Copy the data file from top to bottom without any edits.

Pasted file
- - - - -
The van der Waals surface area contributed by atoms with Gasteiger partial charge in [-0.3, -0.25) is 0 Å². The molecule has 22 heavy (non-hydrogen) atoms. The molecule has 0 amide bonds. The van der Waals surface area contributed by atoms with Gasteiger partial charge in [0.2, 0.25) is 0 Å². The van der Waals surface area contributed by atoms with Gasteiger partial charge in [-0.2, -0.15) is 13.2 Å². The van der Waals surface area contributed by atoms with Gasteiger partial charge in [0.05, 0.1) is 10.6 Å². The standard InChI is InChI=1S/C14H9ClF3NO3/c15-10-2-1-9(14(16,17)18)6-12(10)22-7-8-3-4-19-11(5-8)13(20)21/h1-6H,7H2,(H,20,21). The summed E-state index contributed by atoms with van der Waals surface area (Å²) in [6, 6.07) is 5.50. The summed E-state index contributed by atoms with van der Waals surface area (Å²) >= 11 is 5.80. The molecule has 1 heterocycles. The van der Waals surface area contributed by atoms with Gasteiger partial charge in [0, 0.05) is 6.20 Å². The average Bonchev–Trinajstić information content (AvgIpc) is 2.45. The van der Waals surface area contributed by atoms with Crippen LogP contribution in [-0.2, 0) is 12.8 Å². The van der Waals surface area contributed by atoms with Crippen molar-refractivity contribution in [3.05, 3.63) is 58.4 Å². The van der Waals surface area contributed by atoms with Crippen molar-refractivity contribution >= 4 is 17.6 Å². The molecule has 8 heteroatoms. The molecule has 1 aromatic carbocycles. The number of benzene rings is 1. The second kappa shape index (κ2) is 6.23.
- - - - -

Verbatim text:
The van der Waals surface area contributed by atoms with Gasteiger partial charge in [-0.3, -0.25) is 0 Å². The molecule has 22 heavy (non-hydrogen) atoms. The molecule has 0 amide bonds. The van der Waals surface area contributed by atoms with Gasteiger partial charge in [0.2, 0.25) is 0 Å². The van der Waals surface area contributed by atoms with Gasteiger partial charge in [-0.2, -0.15) is 13.2 Å². The van der Waals surface area contributed by atoms with Gasteiger partial charge in [0.05, 0.1) is 10.6 Å². The standard InChI is InChI=1S/C14H9ClF3NO3/c15-10-2-1-9(14(16,17)18)6-12(10)22-7-8-3-4-19-11(5-8)13(20)21/h1-6H,7H2,(H,20,21). The summed E-state index contributed by atoms with van der Waals surface area (Å²) in [6, 6.07) is 5.50. The summed E-state index contributed by atoms with van der Waals surface area (Å²) >= 11 is 5.80. The molecule has 1 heterocycles. The van der Waals surface area contributed by atoms with Gasteiger partial charge in [0, 0.05) is 6.20 Å². The average Bonchev–Trinajstić information content (AvgIpc) is 2.45. The van der Waals surface area contributed by atoms with Crippen LogP contribution in [-0.2, 0) is 12.8 Å². The van der Waals surface area contributed by atoms with Crippen molar-refractivity contribution in [3.05, 3.63) is 58.4 Å². The van der Waals surface area contributed by atoms with Crippen molar-refractivity contribution >= 4 is 17.6 Å². The molecule has 8 heteroatoms. The molecule has 1 aromatic carbocycles. The number of benzene rings is 1. The second kappa shape index (κ2) is 6.23.